The airline industry has been one of the worst victims of the pandemic. The stop-and-start economic situation that the pandemic is fueling has been devastating for the airline business. Even the arrival of the vaccine, which was expected to be the salvation of most severely impacted businesses, couldn’t do much because of a strong second wave.
Air Canada (TSX:AC) is suffering from the same problems that the rest of the industry is facing. There is less international traffic (which typically accounted for the bulk of the company’s revenues), and the company keeps cutting local routes, alienating local business. Still, the company is going through with its TransAT purchase, and the deal is expected to close by February.
A desirable valuation?
From a valuation perspective, Air Canada stock is not nearly as attractive as it was around the end of October when the stock was trading for less than $15 per share. But if you expect the company to grow to its pre-pandemic valuation soon, the current $23.1 per share price can help you more than double your investment. The price is still about 53% lower than it was at the start of the year.
The company is still trading at a price-to-book of 4.8. The enterprise value to sales is down (1.4 times), and forward price-to-earnings is negative 8.7. Even if you consider that desirable valuation, the growth prospect of the company should also be taken into account. Even if you can buy low, it won’t be a profitable investment if you don’t have the other half of the equation (i.e., selling high).
Air Canada’s uncertain future
The recent recovery bout in which the stock climbed over 80% in 30 days made many investors a bit more confident about the recovery of the company. Considering the dominant position of Air Canada in the country’s airspace, it’s not difficult to guess that the company will recover one way or another. Air Canada will keep standing, even if it’s on government-funded legs.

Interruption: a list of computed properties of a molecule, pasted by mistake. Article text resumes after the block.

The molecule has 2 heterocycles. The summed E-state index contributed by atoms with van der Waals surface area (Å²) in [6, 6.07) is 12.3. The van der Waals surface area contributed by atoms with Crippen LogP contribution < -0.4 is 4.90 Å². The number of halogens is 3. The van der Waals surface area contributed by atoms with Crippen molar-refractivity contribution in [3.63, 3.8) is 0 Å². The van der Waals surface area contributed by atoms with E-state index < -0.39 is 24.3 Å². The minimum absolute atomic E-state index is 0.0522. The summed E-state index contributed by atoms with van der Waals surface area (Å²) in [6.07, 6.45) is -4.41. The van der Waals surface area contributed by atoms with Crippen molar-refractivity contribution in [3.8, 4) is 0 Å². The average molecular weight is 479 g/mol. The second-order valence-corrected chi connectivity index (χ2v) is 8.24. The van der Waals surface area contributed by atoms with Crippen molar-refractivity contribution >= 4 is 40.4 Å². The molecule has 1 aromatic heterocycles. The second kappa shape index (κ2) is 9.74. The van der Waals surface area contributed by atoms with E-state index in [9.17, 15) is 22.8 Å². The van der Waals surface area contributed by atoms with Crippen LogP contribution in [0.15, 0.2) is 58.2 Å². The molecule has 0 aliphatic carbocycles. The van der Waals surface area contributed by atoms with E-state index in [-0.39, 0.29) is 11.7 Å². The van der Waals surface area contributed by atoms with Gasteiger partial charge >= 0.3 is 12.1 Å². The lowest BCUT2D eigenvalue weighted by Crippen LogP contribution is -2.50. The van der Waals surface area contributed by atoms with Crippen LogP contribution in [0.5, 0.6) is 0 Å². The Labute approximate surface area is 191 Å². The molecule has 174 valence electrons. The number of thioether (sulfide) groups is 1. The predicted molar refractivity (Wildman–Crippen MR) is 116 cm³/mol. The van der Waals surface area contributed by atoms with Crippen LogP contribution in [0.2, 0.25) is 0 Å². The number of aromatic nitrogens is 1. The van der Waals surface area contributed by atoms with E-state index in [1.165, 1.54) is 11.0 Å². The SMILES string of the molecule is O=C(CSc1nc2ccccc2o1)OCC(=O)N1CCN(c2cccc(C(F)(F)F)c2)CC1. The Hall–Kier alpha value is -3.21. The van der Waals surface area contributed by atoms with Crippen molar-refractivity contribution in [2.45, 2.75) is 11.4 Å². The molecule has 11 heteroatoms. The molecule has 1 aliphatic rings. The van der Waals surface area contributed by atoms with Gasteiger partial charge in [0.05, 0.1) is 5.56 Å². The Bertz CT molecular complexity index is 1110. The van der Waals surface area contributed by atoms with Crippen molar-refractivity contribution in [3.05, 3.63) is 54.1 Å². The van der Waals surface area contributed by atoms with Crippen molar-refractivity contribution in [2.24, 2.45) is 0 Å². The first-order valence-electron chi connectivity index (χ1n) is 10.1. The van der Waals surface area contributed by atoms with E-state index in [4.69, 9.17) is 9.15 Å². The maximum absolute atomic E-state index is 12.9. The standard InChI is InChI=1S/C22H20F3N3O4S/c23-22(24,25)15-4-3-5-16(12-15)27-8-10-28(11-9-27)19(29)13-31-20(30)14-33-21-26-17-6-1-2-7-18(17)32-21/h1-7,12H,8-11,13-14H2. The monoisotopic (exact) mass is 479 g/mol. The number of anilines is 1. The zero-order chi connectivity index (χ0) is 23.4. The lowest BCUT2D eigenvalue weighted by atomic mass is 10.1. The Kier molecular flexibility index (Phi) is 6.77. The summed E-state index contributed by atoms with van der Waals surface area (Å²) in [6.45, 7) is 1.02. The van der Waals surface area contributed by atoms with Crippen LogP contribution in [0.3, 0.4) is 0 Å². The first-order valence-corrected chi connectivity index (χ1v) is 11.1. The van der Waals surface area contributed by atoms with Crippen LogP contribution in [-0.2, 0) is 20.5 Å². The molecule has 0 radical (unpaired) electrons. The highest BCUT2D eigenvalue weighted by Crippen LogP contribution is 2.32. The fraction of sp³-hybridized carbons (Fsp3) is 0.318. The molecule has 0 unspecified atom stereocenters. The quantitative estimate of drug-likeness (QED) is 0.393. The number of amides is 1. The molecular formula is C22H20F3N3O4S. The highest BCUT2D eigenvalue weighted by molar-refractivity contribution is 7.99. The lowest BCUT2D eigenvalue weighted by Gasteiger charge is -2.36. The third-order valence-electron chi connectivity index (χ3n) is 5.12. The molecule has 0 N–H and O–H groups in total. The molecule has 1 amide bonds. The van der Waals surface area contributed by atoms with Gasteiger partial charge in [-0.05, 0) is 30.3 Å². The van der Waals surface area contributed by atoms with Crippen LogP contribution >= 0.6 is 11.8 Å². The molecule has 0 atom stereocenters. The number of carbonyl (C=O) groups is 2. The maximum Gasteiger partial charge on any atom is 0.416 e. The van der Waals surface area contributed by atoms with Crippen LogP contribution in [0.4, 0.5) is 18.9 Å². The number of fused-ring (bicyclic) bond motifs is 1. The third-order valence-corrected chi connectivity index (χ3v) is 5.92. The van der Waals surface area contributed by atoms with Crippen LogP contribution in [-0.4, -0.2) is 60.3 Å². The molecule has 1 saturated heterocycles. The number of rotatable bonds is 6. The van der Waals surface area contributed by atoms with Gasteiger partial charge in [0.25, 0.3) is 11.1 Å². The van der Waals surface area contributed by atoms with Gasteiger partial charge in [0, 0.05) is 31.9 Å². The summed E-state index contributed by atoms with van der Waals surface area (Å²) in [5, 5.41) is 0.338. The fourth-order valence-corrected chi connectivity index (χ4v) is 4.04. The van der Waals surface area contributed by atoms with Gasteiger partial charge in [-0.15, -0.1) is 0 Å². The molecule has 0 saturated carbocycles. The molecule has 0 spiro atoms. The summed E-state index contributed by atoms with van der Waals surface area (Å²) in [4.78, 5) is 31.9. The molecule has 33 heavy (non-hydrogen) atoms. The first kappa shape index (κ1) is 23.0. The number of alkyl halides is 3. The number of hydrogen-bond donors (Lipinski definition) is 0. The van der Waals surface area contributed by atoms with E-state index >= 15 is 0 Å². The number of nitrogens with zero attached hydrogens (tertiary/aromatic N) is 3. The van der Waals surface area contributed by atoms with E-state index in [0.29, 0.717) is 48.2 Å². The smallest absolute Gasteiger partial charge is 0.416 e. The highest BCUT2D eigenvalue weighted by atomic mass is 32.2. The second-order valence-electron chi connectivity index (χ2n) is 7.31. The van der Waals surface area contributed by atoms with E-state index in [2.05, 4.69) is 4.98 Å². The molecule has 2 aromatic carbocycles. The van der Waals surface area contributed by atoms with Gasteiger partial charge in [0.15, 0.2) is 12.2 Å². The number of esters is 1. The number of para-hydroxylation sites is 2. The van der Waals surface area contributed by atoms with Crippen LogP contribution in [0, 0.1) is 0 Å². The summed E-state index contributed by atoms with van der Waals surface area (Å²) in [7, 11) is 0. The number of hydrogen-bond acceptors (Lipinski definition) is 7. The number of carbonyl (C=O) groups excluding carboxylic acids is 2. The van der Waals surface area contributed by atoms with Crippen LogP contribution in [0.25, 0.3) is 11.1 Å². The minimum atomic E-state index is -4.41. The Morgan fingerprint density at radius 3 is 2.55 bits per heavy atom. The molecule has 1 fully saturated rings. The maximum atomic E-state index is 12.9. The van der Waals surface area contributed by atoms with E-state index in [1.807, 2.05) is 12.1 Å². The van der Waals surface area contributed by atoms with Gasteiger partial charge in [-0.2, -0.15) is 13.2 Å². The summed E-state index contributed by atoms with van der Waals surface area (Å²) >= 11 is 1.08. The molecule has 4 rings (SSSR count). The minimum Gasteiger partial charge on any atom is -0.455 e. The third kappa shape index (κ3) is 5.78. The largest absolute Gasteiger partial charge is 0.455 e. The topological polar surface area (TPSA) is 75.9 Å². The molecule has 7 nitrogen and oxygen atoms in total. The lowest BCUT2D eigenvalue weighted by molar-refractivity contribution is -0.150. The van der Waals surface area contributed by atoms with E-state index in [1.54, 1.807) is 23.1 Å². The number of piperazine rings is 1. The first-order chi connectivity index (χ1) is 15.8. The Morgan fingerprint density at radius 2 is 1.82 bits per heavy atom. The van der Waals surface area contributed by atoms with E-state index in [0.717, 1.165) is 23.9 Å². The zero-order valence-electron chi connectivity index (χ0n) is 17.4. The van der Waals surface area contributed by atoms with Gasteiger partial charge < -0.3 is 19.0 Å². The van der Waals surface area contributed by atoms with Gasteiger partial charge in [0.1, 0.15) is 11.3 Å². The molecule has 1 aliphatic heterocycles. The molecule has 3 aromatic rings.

But Air Canada’s recovery as an airline and its recovery as stock are two different matters. The stock has gotten too fundamentally weak during the pandemic. The company has also diluted its share to improve its liquidity position, and the sentiment around the airline industry might stay shaky for a long time.
Even if retail investors start believing in the eventual recovery of the company, the reluctance of institutional investors to bet on an airline again might keep any serious money from flowing into the company. So, even if the stock recovers, it might not grow high enough or fast enough to be a very profitable investment.
Even if you believe in Air Canada’s eventual recovery, buying right now might not be the right move. A market crash is expected in 2021, and Air Canada stock may slip down to its October valuation before that anyway. Buying Air Canada at around $15 to $16 per share and waiting for the company to triple your money if it reaches its pre-pandemic valuation might be a better bet than buying now.
Speaking of Air Canada...
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This article represents the opinion of the writer, who may disagree with the “official” recommendation position of a Motley Fool premium service or advisor. We’re Motley! Questioning an investing thesis — even one of our own — helps us all think critically about investing and make decisions that help us become smarter, happier, and richer, so we sometimes publish articles that may not be in line with recommendations, rankings or other content.
Fool contributor Adam Othman has no position in any of the stocks mentioned.